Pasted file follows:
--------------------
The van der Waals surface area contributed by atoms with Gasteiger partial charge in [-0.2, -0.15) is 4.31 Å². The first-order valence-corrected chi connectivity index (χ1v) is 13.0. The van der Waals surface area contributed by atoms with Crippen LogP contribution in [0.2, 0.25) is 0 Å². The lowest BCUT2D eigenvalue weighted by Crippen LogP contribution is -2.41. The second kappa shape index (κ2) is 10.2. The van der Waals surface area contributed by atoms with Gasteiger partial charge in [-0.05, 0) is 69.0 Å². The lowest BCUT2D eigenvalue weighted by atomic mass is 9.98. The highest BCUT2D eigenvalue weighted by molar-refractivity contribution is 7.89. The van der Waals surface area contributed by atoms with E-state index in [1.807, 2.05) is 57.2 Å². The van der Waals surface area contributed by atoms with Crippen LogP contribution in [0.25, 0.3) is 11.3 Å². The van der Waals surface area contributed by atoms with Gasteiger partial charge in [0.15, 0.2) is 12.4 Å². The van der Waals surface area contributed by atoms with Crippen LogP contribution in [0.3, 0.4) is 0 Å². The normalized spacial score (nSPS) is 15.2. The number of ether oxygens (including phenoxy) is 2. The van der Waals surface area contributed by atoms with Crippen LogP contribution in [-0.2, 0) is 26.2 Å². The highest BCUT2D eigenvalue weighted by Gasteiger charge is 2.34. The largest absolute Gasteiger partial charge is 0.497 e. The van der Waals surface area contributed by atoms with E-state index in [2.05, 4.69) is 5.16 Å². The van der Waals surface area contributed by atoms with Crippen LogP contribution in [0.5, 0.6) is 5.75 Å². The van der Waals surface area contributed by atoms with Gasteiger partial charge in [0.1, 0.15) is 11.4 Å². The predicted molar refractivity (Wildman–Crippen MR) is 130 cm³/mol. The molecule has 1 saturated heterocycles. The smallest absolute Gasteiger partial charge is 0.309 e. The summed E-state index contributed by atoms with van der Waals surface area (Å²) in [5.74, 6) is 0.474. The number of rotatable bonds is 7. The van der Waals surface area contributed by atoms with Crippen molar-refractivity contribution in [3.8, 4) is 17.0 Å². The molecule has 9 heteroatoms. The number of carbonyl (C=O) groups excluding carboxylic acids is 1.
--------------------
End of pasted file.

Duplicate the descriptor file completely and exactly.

The van der Waals surface area contributed by atoms with Gasteiger partial charge in [-0.2, -0.15) is 4.31 Å². The first-order valence-corrected chi connectivity index (χ1v) is 13.0. The van der Waals surface area contributed by atoms with Crippen LogP contribution in [0.2, 0.25) is 0 Å². The lowest BCUT2D eigenvalue weighted by Crippen LogP contribution is -2.41. The second kappa shape index (κ2) is 10.2. The van der Waals surface area contributed by atoms with Gasteiger partial charge in [-0.05, 0) is 69.0 Å². The lowest BCUT2D eigenvalue weighted by atomic mass is 9.98. The highest BCUT2D eigenvalue weighted by molar-refractivity contribution is 7.89. The van der Waals surface area contributed by atoms with E-state index in [1.807, 2.05) is 57.2 Å². The van der Waals surface area contributed by atoms with Crippen LogP contribution in [0.25, 0.3) is 11.3 Å². The van der Waals surface area contributed by atoms with Gasteiger partial charge in [0.15, 0.2) is 12.4 Å². The van der Waals surface area contributed by atoms with Crippen LogP contribution in [0.3, 0.4) is 0 Å². The normalized spacial score (nSPS) is 15.2. The number of ether oxygens (including phenoxy) is 2. The van der Waals surface area contributed by atoms with Crippen LogP contribution in [-0.2, 0) is 26.2 Å². The highest BCUT2D eigenvalue weighted by Gasteiger charge is 2.34. The largest absolute Gasteiger partial charge is 0.497 e. The van der Waals surface area contributed by atoms with E-state index in [2.05, 4.69) is 5.16 Å². The van der Waals surface area contributed by atoms with Crippen LogP contribution in [0.5, 0.6) is 5.75 Å². The van der Waals surface area contributed by atoms with Gasteiger partial charge in [0.1, 0.15) is 11.4 Å². The predicted molar refractivity (Wildman–Crippen MR) is 130 cm³/mol. The molecule has 1 saturated heterocycles. The smallest absolute Gasteiger partial charge is 0.309 e. The summed E-state index contributed by atoms with van der Waals surface area (Å²) in [5.74, 6) is 0.474. The number of rotatable bonds is 7. The van der Waals surface area contributed by atoms with Crippen molar-refractivity contribution in [3.8, 4) is 17.0 Å². The molecule has 9 heteroatoms. The number of carbonyl (C=O) groups excluding carboxylic acids is 1.